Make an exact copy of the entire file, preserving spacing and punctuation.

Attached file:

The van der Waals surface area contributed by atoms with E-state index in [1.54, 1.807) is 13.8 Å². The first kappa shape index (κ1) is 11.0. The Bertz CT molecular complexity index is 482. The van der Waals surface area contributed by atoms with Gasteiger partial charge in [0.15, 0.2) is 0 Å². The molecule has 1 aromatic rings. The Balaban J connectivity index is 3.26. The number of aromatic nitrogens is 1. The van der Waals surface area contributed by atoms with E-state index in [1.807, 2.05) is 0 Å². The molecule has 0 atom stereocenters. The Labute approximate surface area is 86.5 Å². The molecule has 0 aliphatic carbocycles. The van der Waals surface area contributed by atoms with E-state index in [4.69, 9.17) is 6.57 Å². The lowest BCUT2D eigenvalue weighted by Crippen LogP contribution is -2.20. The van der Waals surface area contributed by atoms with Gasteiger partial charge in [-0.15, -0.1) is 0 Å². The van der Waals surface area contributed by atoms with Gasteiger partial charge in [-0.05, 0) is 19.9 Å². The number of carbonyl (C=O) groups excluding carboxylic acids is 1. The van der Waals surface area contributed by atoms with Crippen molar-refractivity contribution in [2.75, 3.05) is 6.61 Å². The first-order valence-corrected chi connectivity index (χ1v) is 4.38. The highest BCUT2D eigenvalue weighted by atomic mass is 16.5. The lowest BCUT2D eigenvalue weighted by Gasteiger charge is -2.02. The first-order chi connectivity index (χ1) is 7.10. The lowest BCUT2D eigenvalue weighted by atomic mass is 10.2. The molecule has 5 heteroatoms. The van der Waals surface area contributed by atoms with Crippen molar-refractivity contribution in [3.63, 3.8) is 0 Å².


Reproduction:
The van der Waals surface area contributed by atoms with E-state index in [1.54, 1.807) is 13.8 Å². The first kappa shape index (κ1) is 11.0. The Bertz CT molecular complexity index is 482. The van der Waals surface area contributed by atoms with Gasteiger partial charge in [0.15, 0.2) is 0 Å². The molecule has 1 aromatic rings. The Balaban J connectivity index is 3.26. The number of aromatic nitrogens is 1. The van der Waals surface area contributed by atoms with E-state index in [1.807, 2.05) is 0 Å². The molecule has 0 atom stereocenters. The Labute approximate surface area is 86.5 Å². The molecule has 0 aliphatic carbocycles. The van der Waals surface area contributed by atoms with E-state index in [4.69, 9.17) is 6.57 Å². The lowest BCUT2D eigenvalue weighted by Crippen LogP contribution is -2.20. The van der Waals surface area contributed by atoms with Gasteiger partial charge in [-0.15, -0.1) is 0 Å². The van der Waals surface area contributed by atoms with Gasteiger partial charge in [-0.05, 0) is 19.9 Å². The number of carbonyl (C=O) groups excluding carboxylic acids is 1. The van der Waals surface area contributed by atoms with Crippen molar-refractivity contribution in [2.75, 3.05) is 6.61 Å². The first-order valence-corrected chi connectivity index (χ1v) is 4.38. The highest BCUT2D eigenvalue weighted by atomic mass is 16.5. The lowest BCUT2D eigenvalue weighted by Gasteiger charge is -2.02. The first-order chi connectivity index (χ1) is 7.10. The lowest BCUT2D eigenvalue weighted by atomic mass is 10.2. The molecule has 5 heteroatoms. The van der Waals surface area contributed by atoms with Crippen molar-refractivity contribution in [3.63, 3.8) is 0 Å².